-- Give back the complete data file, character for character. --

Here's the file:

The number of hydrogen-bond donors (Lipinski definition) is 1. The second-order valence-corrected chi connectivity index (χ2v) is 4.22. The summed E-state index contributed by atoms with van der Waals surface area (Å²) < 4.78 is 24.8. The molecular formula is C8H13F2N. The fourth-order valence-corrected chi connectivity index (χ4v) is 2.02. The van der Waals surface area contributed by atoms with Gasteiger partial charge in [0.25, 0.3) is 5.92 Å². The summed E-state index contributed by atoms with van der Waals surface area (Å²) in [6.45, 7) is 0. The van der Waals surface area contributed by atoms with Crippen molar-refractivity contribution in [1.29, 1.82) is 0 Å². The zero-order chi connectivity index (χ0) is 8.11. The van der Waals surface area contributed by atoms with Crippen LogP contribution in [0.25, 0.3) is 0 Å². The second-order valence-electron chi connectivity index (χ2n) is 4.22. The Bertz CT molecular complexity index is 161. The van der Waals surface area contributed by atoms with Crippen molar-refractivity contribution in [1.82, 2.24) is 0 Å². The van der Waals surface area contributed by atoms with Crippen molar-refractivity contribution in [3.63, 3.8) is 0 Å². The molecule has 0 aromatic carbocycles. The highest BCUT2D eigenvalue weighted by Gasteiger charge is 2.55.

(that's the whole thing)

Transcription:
The number of hydrogen-bond donors (Lipinski definition) is 1. The second-order valence-corrected chi connectivity index (χ2v) is 4.22. The summed E-state index contributed by atoms with van der Waals surface area (Å²) < 4.78 is 24.8. The molecular formula is C8H13F2N. The fourth-order valence-corrected chi connectivity index (χ4v) is 2.02. The van der Waals surface area contributed by atoms with Gasteiger partial charge in [0.25, 0.3) is 5.92 Å². The summed E-state index contributed by atoms with van der Waals surface area (Å²) in [6.45, 7) is 0. The van der Waals surface area contributed by atoms with Crippen molar-refractivity contribution in [1.29, 1.82) is 0 Å². The zero-order chi connectivity index (χ0) is 8.11. The van der Waals surface area contributed by atoms with Crippen LogP contribution in [0.25, 0.3) is 0 Å². The second-order valence-electron chi connectivity index (χ2n) is 4.22. The Bertz CT molecular complexity index is 161. The van der Waals surface area contributed by atoms with Crippen molar-refractivity contribution in [1.82, 2.24) is 0 Å². The van der Waals surface area contributed by atoms with Crippen molar-refractivity contribution in [3.63, 3.8) is 0 Å². The molecule has 0 aromatic carbocycles. The highest BCUT2D eigenvalue weighted by Gasteiger charge is 2.55.